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UK government publishes its first Culture White Paper in half a century

Key proposals from culture minister Ed Vaizey’s statement include widening access to the arts and a protection fund for cultural heritage in combat zones

by Martin Bailey  |  23 March 2016
UK government publishes its first Culture White Paper in half a century
Ed Vaizey
Ed Vaizey, the UK culture minister, has published his White Paper. This is the first such governmental policy statement on culture since that of Jennie Lee, the Labour arts minister, in 1965.

The Culture White Paper announces the establishment of detailed reviews of museums, arts and heritage. The museums review, due to be completed by summer 2017, will cover local, regional and national museums, with a special focus on digital services and collection storage. There will also be reviews of Arts Council England and the Heritage Lottery Fund.

On museums, the government is confirming its promise of £150m to the British Museum, Victoria and Albert Museum and Science Museum to help them replace their storage facilities at Blythe House, in west London. The new system of tax relief for exhibitions should come into effect in April 2017.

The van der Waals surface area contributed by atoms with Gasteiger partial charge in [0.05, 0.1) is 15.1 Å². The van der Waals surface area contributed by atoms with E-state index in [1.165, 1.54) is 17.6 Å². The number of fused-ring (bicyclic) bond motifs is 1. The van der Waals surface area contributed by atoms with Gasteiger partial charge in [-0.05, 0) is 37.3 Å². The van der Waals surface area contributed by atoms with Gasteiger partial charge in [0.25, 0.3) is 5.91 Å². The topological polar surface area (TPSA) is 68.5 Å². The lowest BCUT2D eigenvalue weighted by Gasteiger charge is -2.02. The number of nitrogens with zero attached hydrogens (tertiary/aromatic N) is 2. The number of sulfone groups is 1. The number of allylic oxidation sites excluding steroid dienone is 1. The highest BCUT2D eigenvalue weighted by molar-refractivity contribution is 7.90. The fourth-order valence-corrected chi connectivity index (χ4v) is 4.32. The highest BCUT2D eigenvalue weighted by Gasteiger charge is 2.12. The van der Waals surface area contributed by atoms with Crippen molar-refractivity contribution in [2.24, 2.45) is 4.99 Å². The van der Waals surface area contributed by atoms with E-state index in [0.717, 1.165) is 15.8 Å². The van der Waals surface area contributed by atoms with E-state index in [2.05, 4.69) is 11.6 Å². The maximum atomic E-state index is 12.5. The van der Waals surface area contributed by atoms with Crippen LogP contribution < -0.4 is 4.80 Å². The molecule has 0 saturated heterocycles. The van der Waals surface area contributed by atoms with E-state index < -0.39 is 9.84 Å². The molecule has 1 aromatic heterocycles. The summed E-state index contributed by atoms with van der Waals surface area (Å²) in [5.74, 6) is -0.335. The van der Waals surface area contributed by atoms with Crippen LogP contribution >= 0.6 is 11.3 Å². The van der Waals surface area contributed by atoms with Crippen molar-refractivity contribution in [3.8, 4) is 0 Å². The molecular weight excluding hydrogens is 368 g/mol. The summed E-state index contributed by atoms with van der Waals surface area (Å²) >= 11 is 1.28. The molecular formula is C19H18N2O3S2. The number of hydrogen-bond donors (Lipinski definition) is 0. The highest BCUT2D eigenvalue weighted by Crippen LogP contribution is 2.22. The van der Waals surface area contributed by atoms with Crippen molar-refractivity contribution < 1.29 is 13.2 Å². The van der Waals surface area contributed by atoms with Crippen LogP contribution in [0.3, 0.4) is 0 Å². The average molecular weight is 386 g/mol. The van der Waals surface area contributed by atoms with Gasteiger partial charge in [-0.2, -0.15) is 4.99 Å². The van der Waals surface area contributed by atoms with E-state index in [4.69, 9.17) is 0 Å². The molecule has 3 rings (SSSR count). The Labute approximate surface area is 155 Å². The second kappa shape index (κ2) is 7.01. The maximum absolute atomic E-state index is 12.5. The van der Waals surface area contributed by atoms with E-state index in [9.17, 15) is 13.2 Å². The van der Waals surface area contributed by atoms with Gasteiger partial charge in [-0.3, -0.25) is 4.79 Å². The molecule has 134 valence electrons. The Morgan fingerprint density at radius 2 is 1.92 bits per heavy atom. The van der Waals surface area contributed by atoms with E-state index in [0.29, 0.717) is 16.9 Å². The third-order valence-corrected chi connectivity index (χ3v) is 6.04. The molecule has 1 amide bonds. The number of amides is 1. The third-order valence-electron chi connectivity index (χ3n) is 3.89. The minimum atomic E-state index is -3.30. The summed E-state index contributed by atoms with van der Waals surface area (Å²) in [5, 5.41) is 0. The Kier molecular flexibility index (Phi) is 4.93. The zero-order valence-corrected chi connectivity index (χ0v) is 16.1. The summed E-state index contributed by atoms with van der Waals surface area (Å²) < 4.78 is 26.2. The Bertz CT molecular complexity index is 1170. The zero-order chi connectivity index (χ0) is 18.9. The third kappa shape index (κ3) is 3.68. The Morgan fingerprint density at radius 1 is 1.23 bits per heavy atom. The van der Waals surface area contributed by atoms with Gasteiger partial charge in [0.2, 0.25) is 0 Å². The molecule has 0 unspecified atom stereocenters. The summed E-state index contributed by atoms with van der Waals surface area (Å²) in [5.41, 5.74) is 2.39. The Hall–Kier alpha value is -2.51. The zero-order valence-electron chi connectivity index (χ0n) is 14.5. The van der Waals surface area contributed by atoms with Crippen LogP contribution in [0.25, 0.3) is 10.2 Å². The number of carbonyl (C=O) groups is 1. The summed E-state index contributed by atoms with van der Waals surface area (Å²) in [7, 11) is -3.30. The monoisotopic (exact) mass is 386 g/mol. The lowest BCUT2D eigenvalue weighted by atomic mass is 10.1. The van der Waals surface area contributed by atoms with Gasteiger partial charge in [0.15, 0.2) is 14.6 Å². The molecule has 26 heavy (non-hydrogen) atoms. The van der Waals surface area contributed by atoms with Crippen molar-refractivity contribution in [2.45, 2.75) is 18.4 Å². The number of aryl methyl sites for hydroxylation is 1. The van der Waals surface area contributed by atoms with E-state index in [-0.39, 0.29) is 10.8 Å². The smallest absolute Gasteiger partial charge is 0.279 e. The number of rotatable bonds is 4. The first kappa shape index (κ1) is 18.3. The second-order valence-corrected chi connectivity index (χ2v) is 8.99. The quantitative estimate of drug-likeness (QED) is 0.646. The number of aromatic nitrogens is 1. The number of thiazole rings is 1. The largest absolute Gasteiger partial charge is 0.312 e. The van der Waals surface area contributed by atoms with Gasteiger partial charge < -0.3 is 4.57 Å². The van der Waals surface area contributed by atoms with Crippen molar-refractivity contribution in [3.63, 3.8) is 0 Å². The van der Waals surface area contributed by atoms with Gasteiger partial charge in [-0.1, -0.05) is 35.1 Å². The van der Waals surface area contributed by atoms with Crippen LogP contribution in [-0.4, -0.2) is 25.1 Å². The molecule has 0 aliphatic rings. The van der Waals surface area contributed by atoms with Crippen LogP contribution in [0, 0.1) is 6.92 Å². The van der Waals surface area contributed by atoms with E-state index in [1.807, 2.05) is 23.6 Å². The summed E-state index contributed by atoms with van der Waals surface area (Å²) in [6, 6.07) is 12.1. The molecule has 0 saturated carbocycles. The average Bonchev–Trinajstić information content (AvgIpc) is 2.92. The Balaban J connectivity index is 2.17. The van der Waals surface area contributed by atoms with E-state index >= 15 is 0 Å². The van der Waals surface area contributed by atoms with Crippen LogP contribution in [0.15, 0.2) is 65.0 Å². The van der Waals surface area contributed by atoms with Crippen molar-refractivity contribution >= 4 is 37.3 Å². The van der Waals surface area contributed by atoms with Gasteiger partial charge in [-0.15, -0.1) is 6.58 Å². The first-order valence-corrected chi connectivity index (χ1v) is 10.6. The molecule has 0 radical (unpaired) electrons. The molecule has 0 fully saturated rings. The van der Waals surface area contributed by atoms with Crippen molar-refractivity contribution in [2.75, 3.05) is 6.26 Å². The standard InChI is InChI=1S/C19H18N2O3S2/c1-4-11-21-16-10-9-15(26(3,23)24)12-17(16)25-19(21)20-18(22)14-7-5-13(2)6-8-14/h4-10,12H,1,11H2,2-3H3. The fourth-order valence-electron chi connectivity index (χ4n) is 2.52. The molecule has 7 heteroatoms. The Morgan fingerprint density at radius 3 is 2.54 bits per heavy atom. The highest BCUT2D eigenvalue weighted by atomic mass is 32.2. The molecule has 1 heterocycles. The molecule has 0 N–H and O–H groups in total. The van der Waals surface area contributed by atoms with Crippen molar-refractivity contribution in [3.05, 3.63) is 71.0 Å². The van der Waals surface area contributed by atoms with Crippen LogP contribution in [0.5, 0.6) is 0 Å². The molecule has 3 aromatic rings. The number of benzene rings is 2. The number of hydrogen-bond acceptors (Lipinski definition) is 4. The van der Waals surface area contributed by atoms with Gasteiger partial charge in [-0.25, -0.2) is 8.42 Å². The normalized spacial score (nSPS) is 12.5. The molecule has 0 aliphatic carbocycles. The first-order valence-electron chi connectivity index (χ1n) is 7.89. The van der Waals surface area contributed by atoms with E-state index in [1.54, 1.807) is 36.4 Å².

Widening access is a key element in the White Paper. A Department for Culture, Media and Sport press release states that “all publicly funded arts organisations must increase access for young people from disadvantaged backgrounds”. Arts Council England is already committed to increasing its proportion of lottery funding going outside London to 75% by 2018.

This year a £40m Discover England scheme will be launched for cultural tourism trails. A new Great Place scheme will bring arts and lottery funders together to make culture “a core part of local authority plans and policies”. The Great Exhibition of the North will be held in 2018, to showcase culture, design and technology. Next year a competition is planned to award the 2021 title for UK City of Culture (Hull holds it for 2017). Steps will also be taken to select the UK’s European Capital of Culture for 2023.

Further afield, the £30m Cultural Protection Fund for heritage in global conflict zones is due to launch in late spring, with the first grants awarded by the end of this year. The White Paper says the fund will be managed by the British Council (the British Museum had been involved in discussions on this last year and is now administering the £3m Iraqi element). The government promises that “subject to legislation”, it will ratify the 1954 Hague Convention for the Protection of Cultural Property, a step which many feel should have been taken decades ago. The UK will also consider ratification of the Unesco Convention on the Protection of the Underwater Cultural Heritage. The White Paper promises greater emphasis on international cultural links. Next year there will be a special focus on ties with India, the Republic of Korea and the United Arab Emirates.

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